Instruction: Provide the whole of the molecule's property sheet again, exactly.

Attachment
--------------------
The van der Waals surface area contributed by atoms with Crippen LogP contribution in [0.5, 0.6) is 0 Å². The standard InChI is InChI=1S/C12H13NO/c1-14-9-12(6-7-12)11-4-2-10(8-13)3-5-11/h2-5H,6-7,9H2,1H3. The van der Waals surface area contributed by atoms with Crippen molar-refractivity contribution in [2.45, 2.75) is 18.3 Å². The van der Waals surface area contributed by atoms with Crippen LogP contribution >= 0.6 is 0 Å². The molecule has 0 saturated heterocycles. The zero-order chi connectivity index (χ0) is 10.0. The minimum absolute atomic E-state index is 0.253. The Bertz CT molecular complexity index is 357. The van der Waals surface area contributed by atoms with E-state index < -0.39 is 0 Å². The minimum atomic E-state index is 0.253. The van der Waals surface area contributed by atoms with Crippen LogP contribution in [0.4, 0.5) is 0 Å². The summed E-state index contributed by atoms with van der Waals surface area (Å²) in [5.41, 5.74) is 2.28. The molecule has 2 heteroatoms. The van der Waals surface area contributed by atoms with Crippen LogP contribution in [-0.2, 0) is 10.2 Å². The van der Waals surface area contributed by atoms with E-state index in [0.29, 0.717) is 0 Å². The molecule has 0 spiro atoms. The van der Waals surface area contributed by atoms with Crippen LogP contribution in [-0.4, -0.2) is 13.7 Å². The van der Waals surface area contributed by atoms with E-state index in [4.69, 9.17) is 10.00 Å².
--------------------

The van der Waals surface area contributed by atoms with Crippen LogP contribution in [0.5, 0.6) is 0 Å². The standard InChI is InChI=1S/C12H13NO/c1-14-9-12(6-7-12)11-4-2-10(8-13)3-5-11/h2-5H,6-7,9H2,1H3. The van der Waals surface area contributed by atoms with Crippen molar-refractivity contribution in [2.45, 2.75) is 18.3 Å². The van der Waals surface area contributed by atoms with Crippen LogP contribution >= 0.6 is 0 Å². The molecule has 0 saturated heterocycles. The zero-order chi connectivity index (χ0) is 10.0. The minimum absolute atomic E-state index is 0.253. The Bertz CT molecular complexity index is 357. The van der Waals surface area contributed by atoms with E-state index < -0.39 is 0 Å². The minimum atomic E-state index is 0.253. The van der Waals surface area contributed by atoms with Crippen LogP contribution in [0.4, 0.5) is 0 Å². The summed E-state index contributed by atoms with van der Waals surface area (Å²) in [5.41, 5.74) is 2.28. The molecule has 2 heteroatoms. The van der Waals surface area contributed by atoms with Crippen LogP contribution in [-0.2, 0) is 10.2 Å². The van der Waals surface area contributed by atoms with E-state index in [0.29, 0.717) is 0 Å². The molecule has 0 spiro atoms. The van der Waals surface area contributed by atoms with Crippen LogP contribution in [-0.4, -0.2) is 13.7 Å². The van der Waals surface area contributed by atoms with E-state index in [4.69, 9.17) is 10.00 Å².